The LEGO Batman Movie (2017) Warner Bros./Comedy-Action-Adventure RT: 104 minutes Rated PG (rude humor, some action) Director: Chris McKay Screenplay: Seth Grahame-Smith, Chris McKenna, Erik Sommers, Jared Stern and John Whittington Music: Lorne Balfe Release date: February 10, 2017 (US) Cast: Will Arnett, Zach Galifianakis, Michael Cera, Rosario Dawson, Ralph Fiennes, Mariah Carey, Jenny Slate, Susan Bennett, Billy Dee Williams, Hector Elizondo, Conan O’Brien, Jason Mantzoukas, Doug Benson, Zoe Kravitz, Kate Micucci, Riki Lindhome, Channing Tatum, Jonah Hill, Adam DeVine, Eddie Izzard, Seth Green, Jemaine Clement, Ellie Kemper, David Burrows, Laura Kightlinger.
Not everything is awesome. Certainly not The LEGO Batman Movie, the follow-up to 2014’s surprisingly fun and clever The LEGO Movie, a movie I fully expected to hate but ended up giving a four-star rating. I wanted to love The LEGO Batman Movie, especially since (a) I enjoy the Batman movies, even the terrible one with Arnold Schwarzenegger and (b) I wanted to be somebody stick it to last year’s noisy debacle Batman v Superman. To its credit, it is far more enjoyable than Batman and Robin and more coherent than BvS. But, like many a sequel or follow-up, it doesn’t measure up to the original. It has its moments but ultimately tries to jam too much in. It’s not enthralling, it’s exhausting.
As the movie opens, Batman (Arnett, Arrested Development) once again stops Joker (Galifianakis, The Hangover) from destroying Gotham City. As if defeating him isn’t enough, he literally adds insult to injury by telling Joker that he’s NOT his main rival. As the Caped Crusader so eloquently puts it, “I like to fight around.” He then returns to Wayne Manor where he celebrates his latest victory by eating microwaved lobster thermidor and watching Jerry Maguire. It sounds lonely but as any fan knows, Batman prefers to fly solo (professionally and personally).
Life throws a real curve ball at Batman/Bruce Wayne at a retirement gala for Commissioner Gordon (Elizondo, Pretty Woman) where his successor, daughter Barbara (Dawson, Sin City), announces her intention to have Batman work with the Gotham PD in the city’s never-ending war against crime. Then the Joker, along with many of his criminal comrades, crashes the party to surrender to the new Commissioner Gordon, making Batman irrelevant and unnecessary. He retreats to his mansion where he’s shocked to learn he unknowingly adopted an orphan boy, Dick Grayson (Cera, Arrested Development). His butler Alfred (Fiennes, the Harry Potter movies) convinces Batman to take the boy under his wing (pun totally intended!).
His need to be back in the spotlight prompts the hero to sneak into the Fortress of Solitude, during a party to which his invite got lost in cyberspace, and steal a ray gun that would send the Joker to the Phantom Zone. Batman’s plan doesn’t quite work out the way he expected. Not only does Joker end up back in Gotham, he brings with him a whole slew of additional villains- e.g. Lord Voldemort, Sauron, the Gremlins, King Kong, Godzilla, the Agent Smiths (The Matrix) and the Daleks (Doctor Who). Batman will have to work with others to defeat the villains and save Gotham (yet again).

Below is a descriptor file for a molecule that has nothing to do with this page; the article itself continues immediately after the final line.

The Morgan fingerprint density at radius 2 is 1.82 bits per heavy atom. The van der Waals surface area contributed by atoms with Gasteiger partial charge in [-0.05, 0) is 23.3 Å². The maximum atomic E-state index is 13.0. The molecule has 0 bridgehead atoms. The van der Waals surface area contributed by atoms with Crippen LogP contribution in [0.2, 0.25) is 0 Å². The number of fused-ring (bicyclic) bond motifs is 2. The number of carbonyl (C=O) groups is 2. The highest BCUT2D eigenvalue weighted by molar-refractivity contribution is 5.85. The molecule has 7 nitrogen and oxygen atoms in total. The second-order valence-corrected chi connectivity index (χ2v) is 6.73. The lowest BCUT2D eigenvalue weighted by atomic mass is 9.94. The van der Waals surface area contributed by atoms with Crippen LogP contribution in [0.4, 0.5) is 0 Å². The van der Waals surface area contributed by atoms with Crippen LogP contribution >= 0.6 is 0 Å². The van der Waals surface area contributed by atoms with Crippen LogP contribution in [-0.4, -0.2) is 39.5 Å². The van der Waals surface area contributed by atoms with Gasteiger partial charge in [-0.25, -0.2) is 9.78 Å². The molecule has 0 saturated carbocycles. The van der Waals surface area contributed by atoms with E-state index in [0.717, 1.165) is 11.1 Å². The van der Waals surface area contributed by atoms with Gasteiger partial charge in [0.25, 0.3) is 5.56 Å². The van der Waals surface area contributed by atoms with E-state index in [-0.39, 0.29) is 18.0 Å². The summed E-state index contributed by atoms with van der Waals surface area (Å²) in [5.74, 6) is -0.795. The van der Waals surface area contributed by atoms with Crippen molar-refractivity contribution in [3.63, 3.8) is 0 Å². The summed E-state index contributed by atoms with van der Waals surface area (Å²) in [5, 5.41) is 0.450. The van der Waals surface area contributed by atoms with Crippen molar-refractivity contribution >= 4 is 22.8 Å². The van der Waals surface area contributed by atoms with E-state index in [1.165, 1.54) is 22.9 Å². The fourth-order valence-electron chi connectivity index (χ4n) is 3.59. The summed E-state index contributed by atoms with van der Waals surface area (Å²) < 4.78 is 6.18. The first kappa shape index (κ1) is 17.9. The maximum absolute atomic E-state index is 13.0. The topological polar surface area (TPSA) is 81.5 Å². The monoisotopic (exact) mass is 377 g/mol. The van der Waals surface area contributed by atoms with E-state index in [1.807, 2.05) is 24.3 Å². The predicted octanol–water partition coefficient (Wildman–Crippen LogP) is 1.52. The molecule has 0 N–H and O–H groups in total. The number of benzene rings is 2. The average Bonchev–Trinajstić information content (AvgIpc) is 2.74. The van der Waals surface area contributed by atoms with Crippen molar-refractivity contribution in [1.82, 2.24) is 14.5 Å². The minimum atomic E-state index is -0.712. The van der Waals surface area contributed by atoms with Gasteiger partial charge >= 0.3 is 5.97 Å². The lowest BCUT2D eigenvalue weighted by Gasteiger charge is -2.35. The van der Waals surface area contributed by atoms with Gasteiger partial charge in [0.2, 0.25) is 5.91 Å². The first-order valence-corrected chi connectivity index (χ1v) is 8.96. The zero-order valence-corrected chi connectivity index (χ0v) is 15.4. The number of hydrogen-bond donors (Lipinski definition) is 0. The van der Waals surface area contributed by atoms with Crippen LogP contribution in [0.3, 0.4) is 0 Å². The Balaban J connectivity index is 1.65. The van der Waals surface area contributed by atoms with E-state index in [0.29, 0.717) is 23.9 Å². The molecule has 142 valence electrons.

There comes a point during The LEGO Batman Movie when it becomes tiring. It’s like watching a hyperactive child with a wild imagination dump out all his LEGOs and make up a story. It’s not a terrible story but it’s not one that you’re likely to care about either. As for the basic concept, it worked better the first time because nobody expected it to. Prior to The LEGO Movie, there were a bunch of straight-to-DVD Lego movies aimed at little kids. I never saw any of them but from what I could surmise from the few clips I did see, they were pretty bad. Hence, the 2014 movie came as a delightful surprise. Now, three years later, the novelty has worn off. The animation is still great but it isn’t anything we haven’t already seen.
Where The LEGO Batman Movie succeeds is in the humor department. Yes, it has plenty of bathroom and butt jokes for the kids but that’s not what I’m talking about. There are many references, mainly to older incarnations of the Caped Crusader (including a brief clip from the campy 60s TV series), that adults will appreciate. My favorite is the tuxedo monologue during which Al Jarreau’s “Girls Know How” (from the 1982 comedy Night Shift) is heard over the soundtrack. As you recall, it co-starred Michael Keaton who would go on to play Batman in the two Tim Burton-directed movies. Yes, a fun game of Six Degrees of Batman. It was also fun playing Spot the Villain in the movie’s third act. Unfortunately, the makers throw so much at you, you miss some of it.
I’m always wary of movies with multiple writers and The LEGO Batman Movie has five. The story elements don’t gel as well as they should. It’s a rather bumpy ride. The voice talents do a decent but not amazing job. Arnett delivers his lines in a mocking growl that gets old too quickly. Galifianakis turns the Joker into a whiny, needy sort with serious co-dependency issues. Cera infuses Robin/Dick Grayson with sufficient eagerness. The LEGO Batman Movie had great potential and should be better than it is. It’s fun in parts but it eventually peters out. It’s hardly the event movie it wants to be but you try explaining that to your kids. The under-10 set (boys, of course) will love it; wild LEGO horses couldn’t keep them away.